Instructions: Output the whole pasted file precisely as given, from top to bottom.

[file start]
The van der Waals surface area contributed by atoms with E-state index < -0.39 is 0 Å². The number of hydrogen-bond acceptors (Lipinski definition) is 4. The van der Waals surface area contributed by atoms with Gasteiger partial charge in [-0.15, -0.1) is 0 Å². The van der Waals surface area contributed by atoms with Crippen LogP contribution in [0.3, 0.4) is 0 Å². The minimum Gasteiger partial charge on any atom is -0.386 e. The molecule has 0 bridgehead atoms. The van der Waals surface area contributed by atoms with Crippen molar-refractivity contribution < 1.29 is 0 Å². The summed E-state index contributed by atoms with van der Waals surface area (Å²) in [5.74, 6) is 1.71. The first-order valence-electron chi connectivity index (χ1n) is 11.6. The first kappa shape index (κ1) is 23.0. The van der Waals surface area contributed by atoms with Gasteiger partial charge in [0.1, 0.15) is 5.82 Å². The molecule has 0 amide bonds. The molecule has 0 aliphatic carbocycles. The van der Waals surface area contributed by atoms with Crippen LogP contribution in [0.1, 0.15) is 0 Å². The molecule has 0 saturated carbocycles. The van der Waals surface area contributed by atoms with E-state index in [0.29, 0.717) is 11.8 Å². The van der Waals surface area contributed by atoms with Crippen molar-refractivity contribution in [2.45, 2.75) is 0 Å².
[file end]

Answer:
The van der Waals surface area contributed by atoms with E-state index < -0.39 is 0 Å². The number of hydrogen-bond acceptors (Lipinski definition) is 4. The van der Waals surface area contributed by atoms with Gasteiger partial charge in [-0.15, -0.1) is 0 Å². The van der Waals surface area contributed by atoms with Crippen LogP contribution in [0.3, 0.4) is 0 Å². The minimum Gasteiger partial charge on any atom is -0.386 e. The molecule has 0 bridgehead atoms. The van der Waals surface area contributed by atoms with Crippen molar-refractivity contribution < 1.29 is 0 Å². The summed E-state index contributed by atoms with van der Waals surface area (Å²) in [5.74, 6) is 1.71. The first-order valence-electron chi connectivity index (χ1n) is 11.6. The first kappa shape index (κ1) is 23.0. The van der Waals surface area contributed by atoms with Gasteiger partial charge in [0.1, 0.15) is 5.82 Å². The molecule has 0 amide bonds. The molecule has 0 aliphatic carbocycles. The van der Waals surface area contributed by atoms with Crippen LogP contribution in [0.1, 0.15) is 0 Å². The molecule has 0 saturated carbocycles. The van der Waals surface area contributed by atoms with E-state index in [0.29, 0.717) is 11.8 Å². The van der Waals surface area contributed by atoms with Crippen molar-refractivity contribution in [2.45, 2.75) is 0 Å².